The elephant was conceived in one of the creative sessions where I wanted to create a common thread with all six tests. And this common thread was the simplicity of great things, and the animal that best defines this phrase, for me, is the elephant. My creation also has a natural half and a robotic half: I tried to represent the balance between nature and technology. I wanted to send a message of responsibility over climate change, the planet and waste. We don’t only make pastry that is pretty, we go further than that.
Are you creating art? Do you consider yourself an artist?
Totally. I feel very sorry that what I do isn’t considered art. In addition to art, it’s also edible, but it’s not given that merit.
A few days ago, the elephant returned to Vic.
I felt compelled to do it. I’ve got to where I am thanks to the people of my local region, who have encouraged me and who buy my products, which allowed me to enter the competition in the first place. I thought I had to show people here what I did in Paris; that’s why we’ve got the elephant on display in the shop in Vic, where people can visit it throughout the Christmas period. Then we’ll move it to the Barcelona Chocolate Museum. And in April we will exhibit it again in London.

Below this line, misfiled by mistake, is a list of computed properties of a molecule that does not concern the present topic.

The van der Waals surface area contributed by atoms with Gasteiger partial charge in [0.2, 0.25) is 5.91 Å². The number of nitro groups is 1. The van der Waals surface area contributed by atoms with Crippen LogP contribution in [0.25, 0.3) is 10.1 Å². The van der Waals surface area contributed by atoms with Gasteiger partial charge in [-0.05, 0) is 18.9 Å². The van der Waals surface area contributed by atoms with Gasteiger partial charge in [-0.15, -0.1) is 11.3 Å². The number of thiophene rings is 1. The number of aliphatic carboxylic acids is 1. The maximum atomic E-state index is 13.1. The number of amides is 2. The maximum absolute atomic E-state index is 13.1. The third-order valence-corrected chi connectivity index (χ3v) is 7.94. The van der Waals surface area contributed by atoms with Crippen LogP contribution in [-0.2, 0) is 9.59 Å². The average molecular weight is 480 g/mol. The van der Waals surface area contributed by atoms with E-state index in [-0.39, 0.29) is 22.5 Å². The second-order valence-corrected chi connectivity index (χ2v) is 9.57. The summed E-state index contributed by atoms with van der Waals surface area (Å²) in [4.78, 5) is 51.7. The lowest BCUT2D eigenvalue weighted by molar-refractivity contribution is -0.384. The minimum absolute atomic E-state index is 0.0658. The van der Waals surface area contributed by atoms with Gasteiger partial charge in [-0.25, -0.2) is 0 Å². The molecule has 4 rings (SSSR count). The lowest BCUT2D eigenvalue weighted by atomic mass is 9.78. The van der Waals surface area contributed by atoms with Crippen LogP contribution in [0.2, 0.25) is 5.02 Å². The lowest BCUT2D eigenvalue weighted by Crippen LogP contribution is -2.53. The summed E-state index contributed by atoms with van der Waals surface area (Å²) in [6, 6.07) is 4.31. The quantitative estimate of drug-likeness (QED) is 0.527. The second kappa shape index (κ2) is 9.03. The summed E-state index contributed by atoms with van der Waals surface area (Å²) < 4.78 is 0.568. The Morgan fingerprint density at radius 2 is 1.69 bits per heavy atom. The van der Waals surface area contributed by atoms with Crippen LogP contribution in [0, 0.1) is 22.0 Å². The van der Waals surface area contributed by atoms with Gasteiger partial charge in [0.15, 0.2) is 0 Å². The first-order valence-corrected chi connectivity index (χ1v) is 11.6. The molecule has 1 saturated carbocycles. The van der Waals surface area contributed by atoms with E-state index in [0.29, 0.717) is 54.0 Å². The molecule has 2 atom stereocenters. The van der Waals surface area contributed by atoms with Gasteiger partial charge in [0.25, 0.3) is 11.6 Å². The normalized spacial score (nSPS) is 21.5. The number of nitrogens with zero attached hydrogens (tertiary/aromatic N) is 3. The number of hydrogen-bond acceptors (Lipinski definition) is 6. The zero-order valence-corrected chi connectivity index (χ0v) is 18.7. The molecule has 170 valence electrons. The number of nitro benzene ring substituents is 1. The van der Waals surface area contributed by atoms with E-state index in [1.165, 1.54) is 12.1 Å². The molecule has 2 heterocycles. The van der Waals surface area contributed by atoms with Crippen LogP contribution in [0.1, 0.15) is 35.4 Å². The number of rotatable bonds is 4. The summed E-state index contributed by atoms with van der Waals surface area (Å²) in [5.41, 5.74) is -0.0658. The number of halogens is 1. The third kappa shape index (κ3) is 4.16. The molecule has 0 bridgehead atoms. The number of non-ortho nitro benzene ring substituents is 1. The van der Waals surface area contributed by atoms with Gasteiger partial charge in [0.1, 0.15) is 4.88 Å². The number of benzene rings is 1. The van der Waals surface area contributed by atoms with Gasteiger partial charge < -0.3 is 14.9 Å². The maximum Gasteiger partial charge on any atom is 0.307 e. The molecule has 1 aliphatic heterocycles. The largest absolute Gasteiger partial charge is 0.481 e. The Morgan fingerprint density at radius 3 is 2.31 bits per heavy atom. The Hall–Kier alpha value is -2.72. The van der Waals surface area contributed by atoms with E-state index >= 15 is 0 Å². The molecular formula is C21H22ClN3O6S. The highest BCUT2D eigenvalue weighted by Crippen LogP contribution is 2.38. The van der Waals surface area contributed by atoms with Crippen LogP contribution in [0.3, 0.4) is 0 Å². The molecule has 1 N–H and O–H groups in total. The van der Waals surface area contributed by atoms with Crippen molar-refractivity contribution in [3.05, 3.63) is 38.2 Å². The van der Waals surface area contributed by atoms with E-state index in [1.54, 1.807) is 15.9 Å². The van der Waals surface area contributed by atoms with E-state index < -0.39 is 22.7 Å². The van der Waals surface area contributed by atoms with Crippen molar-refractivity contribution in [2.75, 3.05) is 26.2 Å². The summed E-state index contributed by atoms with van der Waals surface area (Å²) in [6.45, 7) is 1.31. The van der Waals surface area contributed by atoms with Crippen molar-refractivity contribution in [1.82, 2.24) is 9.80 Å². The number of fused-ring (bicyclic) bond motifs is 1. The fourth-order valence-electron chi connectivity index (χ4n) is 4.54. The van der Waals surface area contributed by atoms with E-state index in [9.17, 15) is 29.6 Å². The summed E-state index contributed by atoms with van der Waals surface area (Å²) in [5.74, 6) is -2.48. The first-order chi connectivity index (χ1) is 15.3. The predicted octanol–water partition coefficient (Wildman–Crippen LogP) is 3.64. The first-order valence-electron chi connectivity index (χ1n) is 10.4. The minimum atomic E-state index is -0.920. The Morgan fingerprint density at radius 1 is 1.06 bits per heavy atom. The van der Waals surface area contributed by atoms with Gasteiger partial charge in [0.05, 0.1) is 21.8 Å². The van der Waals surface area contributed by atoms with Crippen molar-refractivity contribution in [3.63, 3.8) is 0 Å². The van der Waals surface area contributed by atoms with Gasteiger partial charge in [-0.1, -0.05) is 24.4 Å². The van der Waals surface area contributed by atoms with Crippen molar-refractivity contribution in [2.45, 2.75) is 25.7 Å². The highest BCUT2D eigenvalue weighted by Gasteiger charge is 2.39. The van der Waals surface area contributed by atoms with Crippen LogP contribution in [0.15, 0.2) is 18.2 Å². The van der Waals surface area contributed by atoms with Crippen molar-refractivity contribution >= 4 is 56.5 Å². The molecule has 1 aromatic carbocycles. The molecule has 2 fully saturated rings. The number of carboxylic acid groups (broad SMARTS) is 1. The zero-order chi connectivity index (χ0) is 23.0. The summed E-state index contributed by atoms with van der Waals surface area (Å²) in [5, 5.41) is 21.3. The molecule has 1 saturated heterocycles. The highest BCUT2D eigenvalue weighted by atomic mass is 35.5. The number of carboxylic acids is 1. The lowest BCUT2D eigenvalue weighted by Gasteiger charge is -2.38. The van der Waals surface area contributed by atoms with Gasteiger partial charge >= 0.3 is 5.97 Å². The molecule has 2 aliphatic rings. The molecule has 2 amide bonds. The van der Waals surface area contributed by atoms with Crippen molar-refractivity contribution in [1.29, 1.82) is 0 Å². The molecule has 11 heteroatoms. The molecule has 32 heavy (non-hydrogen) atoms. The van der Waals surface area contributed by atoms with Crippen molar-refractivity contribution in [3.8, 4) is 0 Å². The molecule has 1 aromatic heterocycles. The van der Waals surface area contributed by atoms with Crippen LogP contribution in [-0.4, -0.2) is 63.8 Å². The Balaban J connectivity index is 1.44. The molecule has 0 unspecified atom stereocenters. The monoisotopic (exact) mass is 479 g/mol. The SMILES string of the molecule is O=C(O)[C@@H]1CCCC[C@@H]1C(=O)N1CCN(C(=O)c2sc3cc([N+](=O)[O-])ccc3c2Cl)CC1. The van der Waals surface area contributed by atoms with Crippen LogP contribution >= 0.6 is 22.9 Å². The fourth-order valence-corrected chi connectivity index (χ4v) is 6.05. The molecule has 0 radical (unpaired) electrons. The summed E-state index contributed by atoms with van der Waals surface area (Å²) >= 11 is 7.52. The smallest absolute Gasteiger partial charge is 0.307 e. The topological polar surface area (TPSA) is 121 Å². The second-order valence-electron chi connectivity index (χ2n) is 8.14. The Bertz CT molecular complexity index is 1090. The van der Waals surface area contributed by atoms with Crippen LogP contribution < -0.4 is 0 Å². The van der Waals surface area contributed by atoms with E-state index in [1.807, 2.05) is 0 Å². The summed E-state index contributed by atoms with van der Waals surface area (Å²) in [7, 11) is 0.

While immersed in the competition, you still found the time to write a book.
Yes, while I was preparing the competition I was writing the book, another thousand hours I had to add to the day. It’s called Xocolata. Postres d’autor al teu abast (Chocolate. Signature desserts at your fingertips). I want to bring and introduce pastry-making to everyone. It was supposed to be published for Sant Jordi’s Day, but we took a gamble with the publisher to release it in November in case we were lucky in the competition, and it worked out well for us. Also, the second edition is now in print.